Blogger Nishaat Ismail argues that Prime Minister David Cameron’s divisive language in relation to Islam, Muslims and the ongoing refugee crisis fans the flames of division and hatred in Britain.
Temperatures in the UK may have increased a few degrees this week but it hasn’t thawed the heart of our elitist prime minister, David Cameron. Two weeks in a row he has successfully managed to insult and ostracize the vulnerable. Last week, he implied British Muslim women unable to speak fluent English are somehow prone to succumbing to the deadly lure of ISIS and in PMQs this week he has once again debased those who have fled war and torture by referring to them as a “bunch of migrants” whilst criticizing opposition leader Jeremy Corbyn’s visit to refugee camps in Calais and Dunkirk.
This isn’t the first time Cameron has used inflammatory language to describe refugees. He has in the past used the term “swarm” reducing refugees to the status of insects and undermining the despairing situation in the countries from which they are travelling. To describe refugees as a “bunch of migrants” is simply dehumanizing. It is also inapt and ironic of the British PM to spew such contempt for a beleaguered people on the very day he commemorated Holocaust Memorial Day.
Cameron claimed that “as a father, he felt deeply moved” after seeing the harrowing image of a little Syrian boy Aylan Kurdi washed up on the shore of the Aegean Sea. One can’t help but question the authenticity of Cameron’s sentiments as there are unaccompanied children just like Kurdi dwelling in the forsaken and infamous Calais camp known as the “Jungle” whom he has now deprived of the basic right to be considered as individuals due to his choice of words.
Since the arrival of refugees from war torn countries intensified last summer, the discussion surrounding extremism, terror, crime and refugees has often been intertwined, in particular since the attacks on Paris in November 2015 and the Cologne sex attacks on New Year’s Eve. This type of narrative and the terminology used by political leaders and media alike underpin the fragility of a refugee’s identity and existence.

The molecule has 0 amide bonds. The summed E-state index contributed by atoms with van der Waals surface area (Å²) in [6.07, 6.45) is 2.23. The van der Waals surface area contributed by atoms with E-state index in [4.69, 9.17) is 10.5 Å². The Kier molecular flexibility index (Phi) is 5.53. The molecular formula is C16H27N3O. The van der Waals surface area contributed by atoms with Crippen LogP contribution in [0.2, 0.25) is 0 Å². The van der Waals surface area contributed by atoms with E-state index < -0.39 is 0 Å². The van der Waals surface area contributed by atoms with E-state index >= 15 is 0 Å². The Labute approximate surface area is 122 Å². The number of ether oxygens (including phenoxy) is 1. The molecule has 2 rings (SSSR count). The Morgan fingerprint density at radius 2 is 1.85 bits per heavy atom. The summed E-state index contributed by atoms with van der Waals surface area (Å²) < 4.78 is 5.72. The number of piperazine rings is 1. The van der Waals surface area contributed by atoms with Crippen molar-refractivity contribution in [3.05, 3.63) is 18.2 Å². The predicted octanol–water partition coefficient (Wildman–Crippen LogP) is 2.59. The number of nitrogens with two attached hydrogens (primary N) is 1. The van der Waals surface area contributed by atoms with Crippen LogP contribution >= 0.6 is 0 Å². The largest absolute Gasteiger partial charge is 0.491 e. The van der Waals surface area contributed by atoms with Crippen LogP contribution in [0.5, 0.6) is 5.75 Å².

In a time of great instability and economic difficulty in Britain, it is easy for Cameron to indulge in his favorite past-time and scapegoat the wrong people by depicting immigration as the primary cause and produce of societal ills when in actuality issues like the housing crisis as well as lack of employment opportunities and low wages are a result of a disconnected and discriminatory Tory government.
This incriminating of refugees is a sentiment shared by leaders across Europe. Last week at the World Economic Forum in Davos, French Prime Minister Manual Valls declared that refugees were destabilizing Europe. His statement is filled with sardonicism as France (and Britain) has contributed to the disruption in many of the countries refugees are fleeing. Both the UK and French PM’s statements are symptomatic of a rapidly increasing governmental derision of refugees in Europe.
Corbyn’s show of solidarity with those residing in inhumane conditions at camps in Calais’s Jungle and Grande-Synth near Dunkirk should be a shameful reminder to people like Cameron and Vall whilst they mingled with the world’s most wealthiest, of their incapability and ineffectual policies that are fuelling a milieu of hostility towards the refugee population in Europe and adding to the uncertainty and instability in their lives.
Terminology used by the higher echelons of power resonate with ordinary people and if the political elite continue to desensitize the European population to the plight faced by thousands crossing land and see in pursuit of safety, we will only see further division and chasms between different groups in our society.
I have met many of those individuals crossing various borders into Europe whilst I was in Macedonia, none of them were a “bunch of migrants” but people who had suffered unthinkable adversity, terrorized by a murderous government and forced to leave the land of their ancestors because nothing but death awaited them and their children. They were people who were desperate not to come and live off the welfare system but determined to put their innumerable skills and knowledge to use. They were eager to come and learn the ways and language of the countries they were hoping to settle in but that seems to be a distant reality when the heads of the states they hope to build a future in only know language that causes division and intolerance.
Nishaat Ismail is a freelance journalist who is currently completing a Masters in Middle East in Global Politics at Birkbeck University. She is also a contributing editor for the Moroccan Times.